Das Flötenkonzert, an oil painting by Adolf Menzel, shows King Frederick the Great, the most famous Prussian ruler, playing the flute in his summer castle, called Sans Souci. It hangs in the Alte Nationalgalerie, or Old National Gallery, which is, to me, the heart of Berlin. You walk down a hallway and straight into the painting, which is very atmospheric—realistic, like a movie still. Every time I see it, I’m deeply touched: I hear the music, smell the women’s perfume, feel the candlelight in the room.
This is a painting of a castle and a king—it is not a demonstration of power, but an illustration of culture. King Frederick thought of himself as a philosopher. He was friends with Voltaire, who also spent time at Sans Souci. In the painting, the man at the harpsichord is C.P.E. Bach, son of J. S. Bach, who worked for King Frederick for 28 years.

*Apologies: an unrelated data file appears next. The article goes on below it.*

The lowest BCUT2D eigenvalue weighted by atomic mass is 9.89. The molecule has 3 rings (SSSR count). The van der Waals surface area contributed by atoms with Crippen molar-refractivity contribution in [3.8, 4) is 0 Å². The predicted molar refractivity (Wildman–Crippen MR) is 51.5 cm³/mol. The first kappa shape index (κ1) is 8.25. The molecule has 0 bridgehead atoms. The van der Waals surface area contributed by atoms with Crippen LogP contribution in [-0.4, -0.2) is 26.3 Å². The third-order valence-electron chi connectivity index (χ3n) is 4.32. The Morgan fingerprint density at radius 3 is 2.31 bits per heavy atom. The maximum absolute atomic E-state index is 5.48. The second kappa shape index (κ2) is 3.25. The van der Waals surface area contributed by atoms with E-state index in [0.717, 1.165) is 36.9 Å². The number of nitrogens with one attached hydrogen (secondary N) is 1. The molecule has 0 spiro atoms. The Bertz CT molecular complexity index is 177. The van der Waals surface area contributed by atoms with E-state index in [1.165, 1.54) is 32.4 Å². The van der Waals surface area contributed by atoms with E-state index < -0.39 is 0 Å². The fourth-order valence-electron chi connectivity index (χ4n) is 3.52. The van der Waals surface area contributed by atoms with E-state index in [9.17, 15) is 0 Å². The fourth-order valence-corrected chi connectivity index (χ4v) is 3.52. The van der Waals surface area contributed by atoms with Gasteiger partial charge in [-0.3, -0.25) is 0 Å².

In 1745, King Frederick himself did the original drawings for the castle, which was constructed in Potsdam, near Berlin. He stayed there all the time. The castle is very feminine, playful, Rococo—so different from the architecture that came later. Rococo is my favorite period. That this was built in Germany is, for me, so nice. When I look at Das Flötenkonzert, I am transported to that time, that castle, that way of life."
Angelika Taschen edits Taschen’s new Hotels & More series.